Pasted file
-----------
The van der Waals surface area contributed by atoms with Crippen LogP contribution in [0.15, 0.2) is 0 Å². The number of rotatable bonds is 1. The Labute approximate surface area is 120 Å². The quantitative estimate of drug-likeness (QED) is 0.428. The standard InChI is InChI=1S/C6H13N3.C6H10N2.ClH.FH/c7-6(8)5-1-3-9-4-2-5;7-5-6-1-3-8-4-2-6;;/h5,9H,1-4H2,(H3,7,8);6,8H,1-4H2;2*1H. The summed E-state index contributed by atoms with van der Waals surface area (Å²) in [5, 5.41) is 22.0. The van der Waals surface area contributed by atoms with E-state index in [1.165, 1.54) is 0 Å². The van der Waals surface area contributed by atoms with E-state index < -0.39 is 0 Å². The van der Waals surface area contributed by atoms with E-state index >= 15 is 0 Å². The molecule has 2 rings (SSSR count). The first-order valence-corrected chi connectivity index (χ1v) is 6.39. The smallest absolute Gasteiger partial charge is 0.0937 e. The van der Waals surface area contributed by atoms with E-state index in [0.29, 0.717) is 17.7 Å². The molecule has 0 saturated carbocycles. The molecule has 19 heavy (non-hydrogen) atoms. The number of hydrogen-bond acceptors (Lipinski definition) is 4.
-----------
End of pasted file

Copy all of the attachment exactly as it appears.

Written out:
The van der Waals surface area contributed by atoms with Crippen LogP contribution in [0.15, 0.2) is 0 Å². The number of rotatable bonds is 1. The Labute approximate surface area is 120 Å². The quantitative estimate of drug-likeness (QED) is 0.428. The standard InChI is InChI=1S/C6H13N3.C6H10N2.ClH.FH/c7-6(8)5-1-3-9-4-2-5;7-5-6-1-3-8-4-2-6;;/h5,9H,1-4H2,(H3,7,8);6,8H,1-4H2;2*1H. The summed E-state index contributed by atoms with van der Waals surface area (Å²) in [5, 5.41) is 22.0. The van der Waals surface area contributed by atoms with E-state index in [1.165, 1.54) is 0 Å². The van der Waals surface area contributed by atoms with E-state index < -0.39 is 0 Å². The van der Waals surface area contributed by atoms with E-state index >= 15 is 0 Å². The molecule has 2 rings (SSSR count). The first-order valence-corrected chi connectivity index (χ1v) is 6.39. The smallest absolute Gasteiger partial charge is 0.0937 e. The van der Waals surface area contributed by atoms with E-state index in [0.29, 0.717) is 17.7 Å². The molecule has 0 saturated carbocycles. The molecule has 19 heavy (non-hydrogen) atoms. The number of hydrogen-bond acceptors (Lipinski definition) is 4.